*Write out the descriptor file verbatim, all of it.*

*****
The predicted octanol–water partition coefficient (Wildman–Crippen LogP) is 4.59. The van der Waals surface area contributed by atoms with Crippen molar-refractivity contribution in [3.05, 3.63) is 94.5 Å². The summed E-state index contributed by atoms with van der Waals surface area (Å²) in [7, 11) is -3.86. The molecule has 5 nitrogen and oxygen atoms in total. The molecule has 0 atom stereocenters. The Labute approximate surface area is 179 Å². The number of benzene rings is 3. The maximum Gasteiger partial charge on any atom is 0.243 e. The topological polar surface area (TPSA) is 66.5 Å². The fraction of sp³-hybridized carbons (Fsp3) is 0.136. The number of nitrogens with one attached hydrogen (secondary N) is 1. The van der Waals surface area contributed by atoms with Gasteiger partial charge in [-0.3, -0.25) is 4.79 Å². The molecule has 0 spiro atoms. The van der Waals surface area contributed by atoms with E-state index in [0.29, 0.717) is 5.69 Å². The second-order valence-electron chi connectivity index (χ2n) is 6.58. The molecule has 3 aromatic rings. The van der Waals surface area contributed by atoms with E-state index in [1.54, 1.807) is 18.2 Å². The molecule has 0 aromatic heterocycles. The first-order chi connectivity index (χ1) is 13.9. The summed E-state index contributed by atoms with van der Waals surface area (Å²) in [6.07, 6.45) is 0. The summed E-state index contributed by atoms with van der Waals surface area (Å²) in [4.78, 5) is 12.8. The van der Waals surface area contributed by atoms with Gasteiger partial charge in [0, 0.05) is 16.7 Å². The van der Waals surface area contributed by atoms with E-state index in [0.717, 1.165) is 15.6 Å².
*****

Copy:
The predicted octanol–water partition coefficient (Wildman–Crippen LogP) is 4.59. The van der Waals surface area contributed by atoms with Crippen molar-refractivity contribution in [3.05, 3.63) is 94.5 Å². The summed E-state index contributed by atoms with van der Waals surface area (Å²) in [7, 11) is -3.86. The molecule has 5 nitrogen and oxygen atoms in total. The molecule has 0 atom stereocenters. The Labute approximate surface area is 179 Å². The number of benzene rings is 3. The maximum Gasteiger partial charge on any atom is 0.243 e. The topological polar surface area (TPSA) is 66.5 Å². The fraction of sp³-hybridized carbons (Fsp3) is 0.136. The number of nitrogens with one attached hydrogen (secondary N) is 1. The van der Waals surface area contributed by atoms with Gasteiger partial charge in [-0.3, -0.25) is 4.79 Å². The molecule has 0 spiro atoms. The van der Waals surface area contributed by atoms with E-state index in [0.29, 0.717) is 5.69 Å². The second-order valence-electron chi connectivity index (χ2n) is 6.58. The molecule has 3 aromatic rings. The van der Waals surface area contributed by atoms with E-state index in [1.54, 1.807) is 18.2 Å². The molecule has 0 aromatic heterocycles. The first-order chi connectivity index (χ1) is 13.9. The summed E-state index contributed by atoms with van der Waals surface area (Å²) in [6.07, 6.45) is 0. The summed E-state index contributed by atoms with van der Waals surface area (Å²) in [4.78, 5) is 12.8. The van der Waals surface area contributed by atoms with Gasteiger partial charge in [0, 0.05) is 16.7 Å². The van der Waals surface area contributed by atoms with E-state index in [0.717, 1.165) is 15.6 Å².